Collection Statement

I first read Pride and Prejudice in 2014 as a high school junior and was, in short, underwhelmed; I didn’t get it. (Ironically enough, I was prejudiced against Pride and Prejudice.) Fast forward to two years later when, after rereading it, I decided that, yes, this was my new all-time favourite novel. Henceforth, my Austen-themed book collection became not so much a possibility as an inevitability.

Having established a firm foundation of interest in anything Austen, I began to attend book sales with the aim of starting a collection. As soon as I found myself in a bookstore or book sale, I would single-mindedly head to the Classics section and there, right at its beginning, I would almost always be greeted by Jane Austen. Aside from their merit, Austen’s novels are a book collector’s delight. They are universally loved, widely available, and eclectically published. You can buy a five-dollar mass market paperback of Pride and Prejudice, or you can buy a lavish thirty-five-dollar annotated edition of it complete with full-colour spreads. More than this, Austen’s novels appeal to both the amateur and the professional, the layperson and the academic. As such, any collection of Austen’s books, like mine, is almost guaranteed to be diverse in content as it is in design.

I find myself in the middle of the spectrum from academic to layperson: I love Austen for her literary acuity and narrative mastery—her pioneering of writing techniques, her fierce commentary about women in the Regency era—but I also relish the vibrancy of her characters, the smart humour of her dialogue. My book collection reflects these dual tendencies. In it, I have both Austen fiction and non-fiction, some of which appeals to the academic reader, some to the casual reader, and some to both.

One product of the aforementioned range of Austen’s appeal is how it becomes reflected in the aesthetic design of her novels. This is another aspect of Austen that makes her so well-suited as the subject of a book collection. I collect Austen because I love her stories; however, I also collect Austen because her books boast so many diverse and stunning designs. Some appeal to academics and as such advertise their multiple editors and introductions (e.g. the Penguin Classics editions). Others appeal to Austen fanatics, competing for the most collection-worthy book designs (e.g. special 200th anniversary editions).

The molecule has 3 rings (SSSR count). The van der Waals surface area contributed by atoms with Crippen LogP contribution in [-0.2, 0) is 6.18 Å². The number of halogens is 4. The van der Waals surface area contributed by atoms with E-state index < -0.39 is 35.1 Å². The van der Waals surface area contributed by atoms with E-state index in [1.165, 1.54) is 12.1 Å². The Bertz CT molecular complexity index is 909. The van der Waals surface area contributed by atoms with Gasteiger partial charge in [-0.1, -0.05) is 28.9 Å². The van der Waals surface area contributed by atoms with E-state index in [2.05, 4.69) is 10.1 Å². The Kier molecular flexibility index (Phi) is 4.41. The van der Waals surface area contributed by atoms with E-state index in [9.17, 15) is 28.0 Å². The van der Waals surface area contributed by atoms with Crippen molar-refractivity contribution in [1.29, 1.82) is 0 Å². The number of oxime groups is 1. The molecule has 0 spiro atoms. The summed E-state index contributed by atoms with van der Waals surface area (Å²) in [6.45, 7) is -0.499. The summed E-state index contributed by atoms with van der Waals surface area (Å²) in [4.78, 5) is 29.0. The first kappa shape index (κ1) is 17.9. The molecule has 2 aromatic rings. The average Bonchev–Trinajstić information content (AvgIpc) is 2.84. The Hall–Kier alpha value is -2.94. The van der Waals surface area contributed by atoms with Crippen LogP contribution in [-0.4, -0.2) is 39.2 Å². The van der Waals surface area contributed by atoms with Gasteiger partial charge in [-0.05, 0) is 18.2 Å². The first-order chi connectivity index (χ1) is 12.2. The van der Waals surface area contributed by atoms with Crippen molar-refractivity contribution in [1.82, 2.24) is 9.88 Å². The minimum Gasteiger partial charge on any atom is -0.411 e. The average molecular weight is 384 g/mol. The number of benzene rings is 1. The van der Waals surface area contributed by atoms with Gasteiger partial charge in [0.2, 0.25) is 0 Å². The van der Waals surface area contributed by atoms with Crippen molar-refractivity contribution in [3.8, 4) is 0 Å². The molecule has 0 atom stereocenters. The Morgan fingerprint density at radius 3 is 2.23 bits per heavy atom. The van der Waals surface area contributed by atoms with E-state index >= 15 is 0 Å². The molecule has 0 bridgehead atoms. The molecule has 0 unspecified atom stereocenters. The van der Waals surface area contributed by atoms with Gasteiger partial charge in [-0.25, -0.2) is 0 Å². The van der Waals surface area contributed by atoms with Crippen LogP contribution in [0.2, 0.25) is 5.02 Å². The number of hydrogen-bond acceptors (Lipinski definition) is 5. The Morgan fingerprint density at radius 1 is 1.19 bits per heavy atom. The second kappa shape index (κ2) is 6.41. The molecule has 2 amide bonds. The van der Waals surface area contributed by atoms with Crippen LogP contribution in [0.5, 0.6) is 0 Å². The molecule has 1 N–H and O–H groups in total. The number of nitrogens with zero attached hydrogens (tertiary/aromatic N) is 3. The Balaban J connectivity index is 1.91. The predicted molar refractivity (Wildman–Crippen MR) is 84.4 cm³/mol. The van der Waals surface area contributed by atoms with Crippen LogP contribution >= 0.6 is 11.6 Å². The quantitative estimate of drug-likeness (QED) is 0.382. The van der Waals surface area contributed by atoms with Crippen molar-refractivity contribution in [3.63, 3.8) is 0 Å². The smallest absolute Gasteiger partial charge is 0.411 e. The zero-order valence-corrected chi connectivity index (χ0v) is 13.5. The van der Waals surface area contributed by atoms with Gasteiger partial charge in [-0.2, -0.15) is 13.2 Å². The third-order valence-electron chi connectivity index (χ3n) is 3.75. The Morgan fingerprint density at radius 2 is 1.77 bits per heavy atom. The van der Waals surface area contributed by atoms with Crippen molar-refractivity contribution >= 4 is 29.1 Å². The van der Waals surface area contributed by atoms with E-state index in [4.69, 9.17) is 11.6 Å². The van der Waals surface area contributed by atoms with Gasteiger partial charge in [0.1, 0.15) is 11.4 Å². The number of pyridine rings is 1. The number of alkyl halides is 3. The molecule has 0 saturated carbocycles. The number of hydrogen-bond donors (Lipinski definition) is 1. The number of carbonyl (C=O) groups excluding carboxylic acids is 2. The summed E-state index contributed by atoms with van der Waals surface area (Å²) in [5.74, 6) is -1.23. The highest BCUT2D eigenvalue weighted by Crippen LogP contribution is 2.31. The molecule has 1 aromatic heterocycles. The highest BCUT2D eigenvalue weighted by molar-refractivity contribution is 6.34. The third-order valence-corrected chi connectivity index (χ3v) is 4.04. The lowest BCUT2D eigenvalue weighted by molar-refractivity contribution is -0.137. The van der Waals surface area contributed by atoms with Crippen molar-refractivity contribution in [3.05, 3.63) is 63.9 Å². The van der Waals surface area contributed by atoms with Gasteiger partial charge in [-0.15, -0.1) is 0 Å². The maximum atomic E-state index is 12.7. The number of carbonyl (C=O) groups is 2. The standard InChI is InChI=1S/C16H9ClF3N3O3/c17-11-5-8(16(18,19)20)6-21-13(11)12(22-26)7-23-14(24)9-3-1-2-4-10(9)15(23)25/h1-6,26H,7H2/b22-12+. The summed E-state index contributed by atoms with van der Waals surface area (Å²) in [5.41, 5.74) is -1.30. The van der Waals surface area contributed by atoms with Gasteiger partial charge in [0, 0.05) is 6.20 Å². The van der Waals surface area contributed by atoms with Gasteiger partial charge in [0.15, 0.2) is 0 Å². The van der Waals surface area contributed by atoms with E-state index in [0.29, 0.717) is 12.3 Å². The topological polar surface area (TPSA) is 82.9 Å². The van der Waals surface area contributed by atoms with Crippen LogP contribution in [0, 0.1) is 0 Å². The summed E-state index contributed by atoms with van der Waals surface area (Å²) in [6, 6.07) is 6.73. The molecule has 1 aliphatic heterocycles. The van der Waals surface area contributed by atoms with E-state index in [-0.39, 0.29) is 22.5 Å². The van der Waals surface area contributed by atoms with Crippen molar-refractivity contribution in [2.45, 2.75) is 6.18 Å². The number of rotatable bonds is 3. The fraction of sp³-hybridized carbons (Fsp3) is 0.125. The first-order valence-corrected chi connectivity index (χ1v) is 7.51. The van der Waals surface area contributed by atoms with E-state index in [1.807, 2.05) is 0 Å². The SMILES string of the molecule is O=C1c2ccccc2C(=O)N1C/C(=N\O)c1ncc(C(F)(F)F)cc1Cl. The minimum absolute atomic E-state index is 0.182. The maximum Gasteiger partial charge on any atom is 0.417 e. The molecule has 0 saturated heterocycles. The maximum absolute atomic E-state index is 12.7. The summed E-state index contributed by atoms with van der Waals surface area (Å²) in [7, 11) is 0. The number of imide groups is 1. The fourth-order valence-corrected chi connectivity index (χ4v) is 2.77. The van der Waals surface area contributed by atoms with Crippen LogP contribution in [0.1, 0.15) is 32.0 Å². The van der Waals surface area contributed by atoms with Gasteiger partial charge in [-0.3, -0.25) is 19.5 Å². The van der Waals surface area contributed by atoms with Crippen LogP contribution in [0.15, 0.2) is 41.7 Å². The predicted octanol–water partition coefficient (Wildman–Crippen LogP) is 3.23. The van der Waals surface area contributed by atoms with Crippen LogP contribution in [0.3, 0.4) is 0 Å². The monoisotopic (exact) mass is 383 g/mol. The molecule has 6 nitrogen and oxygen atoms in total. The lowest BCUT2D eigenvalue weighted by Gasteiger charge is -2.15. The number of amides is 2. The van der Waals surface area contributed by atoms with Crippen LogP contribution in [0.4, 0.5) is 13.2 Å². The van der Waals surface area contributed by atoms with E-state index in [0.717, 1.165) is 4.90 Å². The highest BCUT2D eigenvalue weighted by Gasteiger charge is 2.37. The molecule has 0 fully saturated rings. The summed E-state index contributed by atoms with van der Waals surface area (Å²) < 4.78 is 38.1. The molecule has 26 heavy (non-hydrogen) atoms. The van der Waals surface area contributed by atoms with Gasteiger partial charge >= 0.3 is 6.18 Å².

Altogether, my collection stands as a physical manifestation of my love for Jane Austen, a way to carve out a physical space for my appreciation and celebration of her. My love of Austen is what prompted this book collection and I hope that in the future, that remains the core of this collection.

 


List of Titles in Exhibition

Case 1

  1. Austen, Jane. Persuasion. New York: Barnes & Noble, 2012.

  2. Austen, Jane. Persuasion. New York: Penguin Books, 2017.

  3. Tomalin, Claire. Jane Austen: A Life. London: Penguin Books, 1998.

  4. Austen, Jane. Love and Freindship and Other Early Works. London: The Women’s Press Ltd, 1978.

  5. Sherry, Norman. Jane Austen. New York: Arco, 1969.

  6. Todd, Janet. Jane Austen: Her Life, Her Times, Her Novels. London: Andre Deutsch, 2013.

 

Case 2

  1. Austen, Jane. Pride and Prejudice. London: White’s Books, 2009.

  2. Austen, Jane. Pride and Prejudice. New York: Barnes & Noble, 2015.

  3. Austen, Jane. Emma. London: Vintage Classics, 2014.

  4. Austen, Jane. Northanger Abbey. London: Vintage Classics, 2014.

  5. Mullan, John. What Matters in Jane Austen? New York: Bloomsbury Press, 2012.

  6. Adkins, Roy, and Leslie Adkins. Jane Austen’s England: Daily Life in the Georgian and Regency Periods. New York: Penguin Books, 2014.

 

Case 3

  1. Austen, Jane. Pride and Prejudice. England: Penguin Books, 2015.

  2. Austen, Jane. Orgueil et Préjugés. Paris: Milady, 2015.

  3. Austen, Jane. Sense and Sensibility. London: Vintage Classics, 2014.

  4. Austen, Jane. Persuasion. London: Vintage Classics, 2014.

  5. Austen, Jane. Mansfield Park. London: Vintage Classics, 2014.

  6. Austen, Jane. Pride and Prejudice. Edited by Patricia Meyer Spacks. Cambridge: Harvard University Press, 2010.

  7. Austen, Jane. Emma. Edited by Bharat Tandon. Cambridge: Harvard University Press, 2012.

 

Case 4

  1. Austen, Jane. Pride and Prejudice. New York: Penguin Books, 2012.

  2. Austen, Jane. Pride and Prejudice. London: Vintage Classics, 2014.

  3. Austen, Jane. Persuasion. England: Penguin Books, 1965.

  4. Austen, Jane. Persuasion. Edited by Robert Morrison. Cambridge: Harvard University Press, 2011.

  5. Austen, Jane. Persuasion. London: Avalon Press. 1946.

  6. Austen, Jane. Love and Freindship: And Other Youthful Writings. Edited by Christine Alexander. England: Penguin Books, 2015.

  7. Austen, Jane. Lady Susan/The Watsons/Sanditon. Edited by Margaret Drabble. London: Penguin Books, 1974.

 

Case 5

  1. Austen, Jane. Emma. New York: Penguin Books, 2011.

  2. Austen, Jane. Emma. New York: Reader’s Digest Association Inc, 1994.

  3. Birtwistle, Sue, and Susie Conklin. The Making of Pride and Prejudice. London: Penguin Books, 1995.

  4. Sullivan, Margaret. Jane Austen Cover to Cover. Philadelphia: Quirk Books, 2014.